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Three Basic Beginner Medieval Cooking Books For Just Starting Out

It’s not as easy to be confident with medieval recipes as modern cooking. Even English medieval food is a foreign cuisine, translated from a foreign language and calling for strange ingredients. Here’s three great cooking books for those just get starting in medieval cooking.

Medieval Cookery by Maggie Black

One of the first medieval cookbooks, this book has been simplified for the modern tastebuds and is designed around a very simple shopping centre so it’s easy to get all the ingredients listed. Mostly uses 14th and 15th century english recipes.



Pleyn Delight

Constance Hiatt, Brenda Hosington, Sharon Butler?

One of my favourites, this one branches about a bit further with some roman and middle eastern recipes used as well. It has the initial translation of the recipes and then a modern interpretation of that recipe. I’ve found some of these recipes to be a bit simplified compared to the original text but it’s pleasing to modern tastebuds and the recipes do work.


The Medieval Kitchen: Recipes from France and Italy?by Odile Redon, Fran?oise Sabban, & Silvano Serventi?

Medieval Kitchen is a lot more specialised than the other two, focusing on 14th and 15th French and Italian recipes. I personally find the italian recipes to be a little more weird than the French ones, but again, these have been slightly simplified for modern tastebuds and the authors provide good substitutes for when ingredients are harder to find.



Bonus Recommendation

For some history in cooking and dining, plus a little bit on table manners, I’d recommend Cooking and Dining in Medieval England by Peter Brears. Although it hasn’t got a lot of recipes in it, it’s a great place to get an understanding of how the rooms were set out and how and why they cooked and dined they way they did.


Featured image is from Livre du roi Modus et de la reine Ratio, a 14th century French manuscript, currently located in Bilblioth?que national de France. It depicts a scence of peasants breaking bread together.

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Dress Accessories 1150-1450 – Review

Dress Accessories 1150-1450
Geoff Egan
Fran?es Pritchard

Dress Accessories is one of the Museum of London Collections. And like all MoL books, it is faaaaaboulous.

I mean, the text is dry, this is very much an academic book. But for proper details regarding the found artifacts, with proper dates and context for the finds, MoL does it best.

Dress Accessories is about the accessories which people worn upon their persons. It contains finds found in London (and everything is English because it’s Museum of London so no need to worry about, would my persona have this) and this includes
girdles, buckles, strap ends (for belts), mounts, brooches, buttons, lace chapes, hair accessories, pins, beads, chains, pendants, finger rings, bells, purses, cased mirrors, combs, cosmetic sets, and needle cases.

Because it’s an academic text, each illustration of the finds has a scale on the page, which is very handy for anyone who intends to make the items discovered.

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Carving Spatchcock and Standing beef roast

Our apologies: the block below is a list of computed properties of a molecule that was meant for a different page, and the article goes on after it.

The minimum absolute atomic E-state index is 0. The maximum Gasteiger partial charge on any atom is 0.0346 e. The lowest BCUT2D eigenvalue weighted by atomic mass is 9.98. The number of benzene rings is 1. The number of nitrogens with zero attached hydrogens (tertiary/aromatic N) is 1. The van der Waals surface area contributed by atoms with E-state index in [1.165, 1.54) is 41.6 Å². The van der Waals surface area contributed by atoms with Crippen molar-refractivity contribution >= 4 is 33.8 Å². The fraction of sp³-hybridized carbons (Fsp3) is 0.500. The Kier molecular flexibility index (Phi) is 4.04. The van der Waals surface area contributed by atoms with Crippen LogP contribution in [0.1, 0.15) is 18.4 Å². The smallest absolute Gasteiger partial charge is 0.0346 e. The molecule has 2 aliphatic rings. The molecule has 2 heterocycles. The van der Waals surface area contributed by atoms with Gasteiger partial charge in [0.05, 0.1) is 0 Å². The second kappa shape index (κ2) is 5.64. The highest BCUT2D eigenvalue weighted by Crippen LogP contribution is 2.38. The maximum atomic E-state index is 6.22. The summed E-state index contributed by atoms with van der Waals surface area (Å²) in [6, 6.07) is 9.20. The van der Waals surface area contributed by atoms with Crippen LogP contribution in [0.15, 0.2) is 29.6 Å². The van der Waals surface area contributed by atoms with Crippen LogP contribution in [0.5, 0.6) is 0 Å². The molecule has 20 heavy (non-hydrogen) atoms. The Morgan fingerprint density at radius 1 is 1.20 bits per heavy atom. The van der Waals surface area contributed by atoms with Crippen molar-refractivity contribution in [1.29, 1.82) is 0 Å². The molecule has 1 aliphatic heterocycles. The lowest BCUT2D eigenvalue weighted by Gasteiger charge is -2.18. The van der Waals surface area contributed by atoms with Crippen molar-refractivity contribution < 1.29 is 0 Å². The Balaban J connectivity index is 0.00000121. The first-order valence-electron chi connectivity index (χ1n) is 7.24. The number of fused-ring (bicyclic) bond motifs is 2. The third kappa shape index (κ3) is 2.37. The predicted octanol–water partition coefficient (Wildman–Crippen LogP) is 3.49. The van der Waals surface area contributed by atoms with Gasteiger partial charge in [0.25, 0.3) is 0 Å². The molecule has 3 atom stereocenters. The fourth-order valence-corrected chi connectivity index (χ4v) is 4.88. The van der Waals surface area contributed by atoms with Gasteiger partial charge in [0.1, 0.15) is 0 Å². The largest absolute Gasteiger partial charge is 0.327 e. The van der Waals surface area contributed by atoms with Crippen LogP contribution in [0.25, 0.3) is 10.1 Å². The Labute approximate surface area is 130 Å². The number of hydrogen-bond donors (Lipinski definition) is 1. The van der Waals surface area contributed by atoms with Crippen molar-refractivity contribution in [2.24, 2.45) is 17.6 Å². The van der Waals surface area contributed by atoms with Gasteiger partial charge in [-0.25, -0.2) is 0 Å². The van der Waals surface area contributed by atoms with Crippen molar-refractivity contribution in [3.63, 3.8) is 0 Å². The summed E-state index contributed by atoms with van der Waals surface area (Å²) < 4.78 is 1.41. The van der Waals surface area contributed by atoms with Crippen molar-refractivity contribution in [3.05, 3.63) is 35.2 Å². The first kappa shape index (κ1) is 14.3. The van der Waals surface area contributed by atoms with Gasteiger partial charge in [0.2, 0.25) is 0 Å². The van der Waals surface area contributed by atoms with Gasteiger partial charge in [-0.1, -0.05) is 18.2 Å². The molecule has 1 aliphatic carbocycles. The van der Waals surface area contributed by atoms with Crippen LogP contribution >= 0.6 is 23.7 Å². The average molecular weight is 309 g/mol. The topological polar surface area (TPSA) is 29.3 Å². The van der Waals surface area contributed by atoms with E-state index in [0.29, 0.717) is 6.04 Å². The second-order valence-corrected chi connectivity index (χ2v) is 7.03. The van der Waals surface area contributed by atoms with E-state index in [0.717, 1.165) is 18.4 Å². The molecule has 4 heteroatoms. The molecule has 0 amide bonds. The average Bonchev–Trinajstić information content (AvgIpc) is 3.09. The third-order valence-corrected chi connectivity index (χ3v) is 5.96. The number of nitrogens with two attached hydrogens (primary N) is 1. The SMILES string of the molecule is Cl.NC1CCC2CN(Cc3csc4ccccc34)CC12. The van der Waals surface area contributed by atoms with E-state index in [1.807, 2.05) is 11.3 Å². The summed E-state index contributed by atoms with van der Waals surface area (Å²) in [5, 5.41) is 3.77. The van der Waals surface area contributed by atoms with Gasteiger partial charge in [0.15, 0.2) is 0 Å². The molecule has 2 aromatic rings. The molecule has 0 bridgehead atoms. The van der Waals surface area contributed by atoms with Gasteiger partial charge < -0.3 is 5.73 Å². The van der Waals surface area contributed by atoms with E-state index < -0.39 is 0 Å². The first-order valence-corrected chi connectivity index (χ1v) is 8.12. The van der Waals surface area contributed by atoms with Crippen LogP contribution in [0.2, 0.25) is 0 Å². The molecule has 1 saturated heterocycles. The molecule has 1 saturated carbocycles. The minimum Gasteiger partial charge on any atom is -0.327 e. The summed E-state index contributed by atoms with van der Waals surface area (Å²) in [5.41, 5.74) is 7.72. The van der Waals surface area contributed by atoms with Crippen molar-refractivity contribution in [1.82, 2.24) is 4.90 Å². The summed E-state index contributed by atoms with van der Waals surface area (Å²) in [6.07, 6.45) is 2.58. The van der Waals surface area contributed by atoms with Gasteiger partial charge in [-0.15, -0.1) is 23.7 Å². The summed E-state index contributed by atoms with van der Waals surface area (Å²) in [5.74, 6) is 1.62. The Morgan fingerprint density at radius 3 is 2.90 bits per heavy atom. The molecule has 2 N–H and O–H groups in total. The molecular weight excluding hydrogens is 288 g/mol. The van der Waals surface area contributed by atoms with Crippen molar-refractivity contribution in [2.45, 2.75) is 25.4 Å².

Carving animals was an important part of medieval life. At feasts, the animal would be presented to the table, and then taken and carved into bit sized bits. For the most part, a meal could be eaten with just a spoon.

Here are some videos in which Elden is taught to carve a standing rib beef roast and a spatchcock.

Standing Rib Beef Roast

For more information to learning to carve in a fifteenth century manner, we also have the below pamphlets available.

Book of Carvery Vol 1

Book of Carvery Vol 2

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Featured Product – Carved Lady with Hawke Knife

Carved Lady with Hawke is one of Adam McKay’s finer pieces of work.?Carved in the round, it portrays a young lady with a tame bird of prey. The form is modelled from a popular theme found across Europe and Scandinavia from c. 1200-1400 of young women with birds, dogs and musical instruments. Because extant examples are invariably from ivory, this reproduction is olive wood;?a fine carving wood and fitting substitute.

Beyond the sculpted handle, this is a fully functional carving knife, with a queen ebony bolster and high carbon tool steel blade. High carbon steels take and retain a razor edge, should you decide to put this artwork into service.

The accompanying vegetable tan leather?sheath is a suitable match for the carved handle. It?has been molded directly to the knife, hand stitched and decorated with hand-tooled panels, and finished with a beeswax polish for sheen and durability. The decoration is based on examples in the Museum of London.

More examples of carved handles can be seen at?Gothic Ivories Projects

Carved Lady with Hawke

While this knife is a unique work, Adam can be commissioned for similar knives via Mainly Medieval.

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Review – In Service to the Duke

In Service of the Duke

by?Christian Henry Tobler


To state the obvious, this is a magnificent facsimile of a German 15th Century fighting treatise (with translation). It?s visually and texturally stunning. For anyone with an interest in understanding the fighting techniques of this period, I?m assured it?s a must have. But – I?m definitely not a fighter and not qualified to discuss its finer points regards technique; others far better qualified will handle that later.

So why am I doing a review? – because this tome also contains a wealth of information on other aspects of medieval life. Everything from clothing to horse accessories, head wear, different ways hose and purpoints can be joined together, seam lines for the middle layers of clothes, men?s and ladies underwear? Wait, Ladies? Yes, the tome also contains a section on legal resolutions for common problems such as domestic disputes.